The University of Manchester has fallen slightly in the QS World University Rankings and the Shanghai Jiao Tong Academic Ranking of World Universities.
The QS ranking of 32nd is slightly lower than last year’s 29th and the Shanghai position of 40th is two places lower.
The QS rankings consider over 2,000 universities and rank over 700. They were used this year by the UK government in a poster campaign ahead of the London Olympics to endorse the excellence of its universities.
Professor Dame Nancy Rothwell, Vice-Chancellor of the University of Manchester, said that “Of the many university league tables which are published, the Shanghai Jiao Tong is the one we use to measure our performance”.
It ranks the research performance of institutions around the world but this year the University fell in this as well. Dame Nancy called this “disappointing” and said that it “is partly because two universities in Paris merged and hence moved above us.”
Since the foundation of the University in 2004 the Manchester 2015 Agenda has promoted the institution’s mission to make it one of the top 25 universities in the world by 2015.
Writing in an updated version, published last year, Anil Ruia, Chairman of the Board of Governors, admitted that the original mission was “bold and ambitious” but promised “we remain committed to the Vision and believe it to be achievable”.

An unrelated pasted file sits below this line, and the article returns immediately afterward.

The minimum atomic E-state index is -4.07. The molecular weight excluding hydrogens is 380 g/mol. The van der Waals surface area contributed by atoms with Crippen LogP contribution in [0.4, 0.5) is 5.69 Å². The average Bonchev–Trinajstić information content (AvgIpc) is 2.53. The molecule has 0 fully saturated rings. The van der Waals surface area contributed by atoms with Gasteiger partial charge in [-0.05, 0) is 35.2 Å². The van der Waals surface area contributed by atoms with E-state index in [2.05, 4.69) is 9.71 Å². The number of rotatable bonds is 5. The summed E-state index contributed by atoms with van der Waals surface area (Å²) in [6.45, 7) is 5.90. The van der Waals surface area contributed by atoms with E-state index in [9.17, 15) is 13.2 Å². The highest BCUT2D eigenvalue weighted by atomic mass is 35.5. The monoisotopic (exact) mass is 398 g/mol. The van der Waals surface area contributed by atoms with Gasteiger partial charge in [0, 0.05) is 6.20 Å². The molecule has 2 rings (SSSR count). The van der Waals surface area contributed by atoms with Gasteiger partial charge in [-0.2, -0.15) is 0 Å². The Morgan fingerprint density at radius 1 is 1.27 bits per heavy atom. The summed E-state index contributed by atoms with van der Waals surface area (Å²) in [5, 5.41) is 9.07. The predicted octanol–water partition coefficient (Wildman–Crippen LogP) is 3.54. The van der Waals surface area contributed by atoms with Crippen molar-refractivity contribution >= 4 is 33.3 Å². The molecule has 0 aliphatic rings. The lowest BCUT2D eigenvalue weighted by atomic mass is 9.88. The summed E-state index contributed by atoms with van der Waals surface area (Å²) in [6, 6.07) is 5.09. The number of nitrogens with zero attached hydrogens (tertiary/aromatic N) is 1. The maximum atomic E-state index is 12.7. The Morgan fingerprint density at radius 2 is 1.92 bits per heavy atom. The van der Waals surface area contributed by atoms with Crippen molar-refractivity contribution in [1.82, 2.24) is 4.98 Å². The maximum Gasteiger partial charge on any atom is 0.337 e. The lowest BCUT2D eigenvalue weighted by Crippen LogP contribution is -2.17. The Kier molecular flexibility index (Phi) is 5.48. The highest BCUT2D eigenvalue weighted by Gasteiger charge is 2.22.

The high point for the University in the QS rankings was the employer reputation score, which placed it joint fourth in the world, alongside more elite institutions such as The London School of Economics and Political Science (LSE) and The Massachusetts Institute of Technology (MIT).
The low point was the ratio of students to faculty members, in which the University was placed 170th. Last year the university received a score of 66 in this area, but it dropped this year to 63.2.
This comes despite plans announced by the University last year to spend £20 million on recruiting between 100-200 new academic staff as well as a reduction of Home/EU undergraduate recruitment over the period 2010-2015, which is intended to work along with staff recruitment to address these ratio issues.
Results for individual faculties show that the best performers were Natural Sciences, who climbed seven places to 34th, and Life Sciences and Medicine, who climbed eight places to 35th.
But the Faculty of Engineering and Physical Science dropped three places to 35th and also fell four places to 36th in this year’s Shanghai rankings.
A University spokesman said: “The Faculty remains third in the UK, behind Cambridge and Imperial, with University of Oxford being in fourth place. With the recent initiatives across the Faculty we do expect to climb in the rankings going forward.”